success: function (result) {
                    alert(result.d);
                }
            });
        }
    </script>
    <div>
        <input type="text" id='product' value='MyProduct' />
        <input type="button" value='GET' onclick='doGet();' />
        <input type="button" value='POST xml' onclick='doPostXml();' />
        <input type="button" value='POST json' onclick='doPostJson();' />
    </div>
    </form>
</body>
</html>
  • Lines 11-19 perform a GET with a query string.
  • Lines 21-30 perform a POST with regular text/xml content type.
  • Lines 32-42 perform a POST using JSON.

Note that all these JavaScript methods take the “product name” from the ‘product’ text box.

And finally, the C# client test code which will invoke the Web Service using SOAP looks like this:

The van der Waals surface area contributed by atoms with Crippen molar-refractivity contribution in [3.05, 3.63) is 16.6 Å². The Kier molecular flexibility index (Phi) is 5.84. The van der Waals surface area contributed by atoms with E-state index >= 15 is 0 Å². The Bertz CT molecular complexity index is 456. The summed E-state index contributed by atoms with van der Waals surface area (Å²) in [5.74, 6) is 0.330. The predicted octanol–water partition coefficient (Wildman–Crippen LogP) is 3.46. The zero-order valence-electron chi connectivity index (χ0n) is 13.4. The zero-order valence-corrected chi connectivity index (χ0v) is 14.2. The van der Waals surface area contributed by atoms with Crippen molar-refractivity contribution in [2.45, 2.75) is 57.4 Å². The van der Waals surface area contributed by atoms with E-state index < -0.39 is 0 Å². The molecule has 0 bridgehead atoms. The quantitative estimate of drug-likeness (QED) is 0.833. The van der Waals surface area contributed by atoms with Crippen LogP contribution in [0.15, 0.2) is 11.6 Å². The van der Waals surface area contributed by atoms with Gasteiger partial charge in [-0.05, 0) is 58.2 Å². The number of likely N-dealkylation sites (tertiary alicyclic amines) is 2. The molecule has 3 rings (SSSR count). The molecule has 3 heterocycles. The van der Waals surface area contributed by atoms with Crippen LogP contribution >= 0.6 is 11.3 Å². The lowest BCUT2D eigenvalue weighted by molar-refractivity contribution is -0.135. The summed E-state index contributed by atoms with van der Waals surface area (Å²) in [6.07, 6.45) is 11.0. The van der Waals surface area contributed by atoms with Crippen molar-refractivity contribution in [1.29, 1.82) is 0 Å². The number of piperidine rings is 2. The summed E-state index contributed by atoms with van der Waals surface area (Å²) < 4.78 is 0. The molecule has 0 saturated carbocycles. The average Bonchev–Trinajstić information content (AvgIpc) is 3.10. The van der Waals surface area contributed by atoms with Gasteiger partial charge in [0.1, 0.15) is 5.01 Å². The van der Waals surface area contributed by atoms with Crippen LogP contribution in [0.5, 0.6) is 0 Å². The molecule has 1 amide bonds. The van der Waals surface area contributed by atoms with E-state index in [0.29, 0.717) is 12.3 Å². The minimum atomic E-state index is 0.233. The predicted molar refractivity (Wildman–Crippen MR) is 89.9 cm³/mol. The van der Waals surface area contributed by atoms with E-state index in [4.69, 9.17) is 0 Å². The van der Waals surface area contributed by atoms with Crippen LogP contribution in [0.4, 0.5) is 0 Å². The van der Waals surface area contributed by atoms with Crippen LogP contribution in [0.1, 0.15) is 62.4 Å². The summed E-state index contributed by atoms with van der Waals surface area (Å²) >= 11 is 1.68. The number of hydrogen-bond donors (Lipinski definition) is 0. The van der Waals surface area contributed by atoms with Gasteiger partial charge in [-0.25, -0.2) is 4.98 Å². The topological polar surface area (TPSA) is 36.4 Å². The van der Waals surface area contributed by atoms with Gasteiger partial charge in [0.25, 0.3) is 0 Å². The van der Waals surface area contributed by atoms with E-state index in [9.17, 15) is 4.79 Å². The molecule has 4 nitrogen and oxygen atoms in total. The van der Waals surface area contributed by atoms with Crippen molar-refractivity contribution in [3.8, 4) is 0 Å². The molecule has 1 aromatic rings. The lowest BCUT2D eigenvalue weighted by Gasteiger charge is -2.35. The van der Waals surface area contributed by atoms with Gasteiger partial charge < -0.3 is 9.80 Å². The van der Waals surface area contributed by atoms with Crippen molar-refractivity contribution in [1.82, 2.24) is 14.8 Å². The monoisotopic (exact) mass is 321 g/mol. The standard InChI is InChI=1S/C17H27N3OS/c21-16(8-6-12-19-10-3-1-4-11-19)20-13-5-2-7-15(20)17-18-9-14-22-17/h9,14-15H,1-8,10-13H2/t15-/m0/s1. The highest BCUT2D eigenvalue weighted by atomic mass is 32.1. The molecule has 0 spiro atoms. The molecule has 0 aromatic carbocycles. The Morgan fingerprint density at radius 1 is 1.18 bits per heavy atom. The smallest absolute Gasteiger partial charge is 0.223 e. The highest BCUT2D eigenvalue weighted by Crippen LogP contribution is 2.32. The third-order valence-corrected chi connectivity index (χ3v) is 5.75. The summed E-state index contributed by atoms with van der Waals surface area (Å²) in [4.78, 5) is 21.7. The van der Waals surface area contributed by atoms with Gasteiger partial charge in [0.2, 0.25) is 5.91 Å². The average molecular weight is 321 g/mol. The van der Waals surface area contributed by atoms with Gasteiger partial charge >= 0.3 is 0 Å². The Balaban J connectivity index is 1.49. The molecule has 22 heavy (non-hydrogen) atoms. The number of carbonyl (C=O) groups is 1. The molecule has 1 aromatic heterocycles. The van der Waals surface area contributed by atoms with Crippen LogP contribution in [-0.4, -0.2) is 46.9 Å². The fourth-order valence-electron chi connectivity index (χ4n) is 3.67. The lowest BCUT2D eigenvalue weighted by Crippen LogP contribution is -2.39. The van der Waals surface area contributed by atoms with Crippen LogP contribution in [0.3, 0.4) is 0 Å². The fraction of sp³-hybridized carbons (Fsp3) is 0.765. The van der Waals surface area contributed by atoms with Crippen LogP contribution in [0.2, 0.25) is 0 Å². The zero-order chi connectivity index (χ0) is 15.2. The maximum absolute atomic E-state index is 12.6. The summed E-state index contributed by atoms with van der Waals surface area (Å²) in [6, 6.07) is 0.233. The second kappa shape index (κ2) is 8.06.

namespace ConsoleApplication1
{
    class Program
    {
        static void Main(string[] args)
        {
            using (localhost.MyWebService ws = new localhost.MyWebService())
            {
                ws.Url = "http://localhost/Routing/MyProduct/xxx";
                string s = ws.HelloWorld("evolpin");
            }
        }
    }
}

Line 9: Changing the target Url to the Route.

The code
After googling quite a lot (it seems like there’s very little information about this), I saw several posts that used the following solution:

using System.Web;
using System.Web.Routing;
public class WebServiceRouteHandler : IRouteHandler
{
    private string virtualPath;

    public WebServiceRouteHandler(string virtualPath)
    {
        this.virtualPath = virtualPath;
    }

    public IHttpHandler GetHttpHandler(RequestContext requestContext)
    {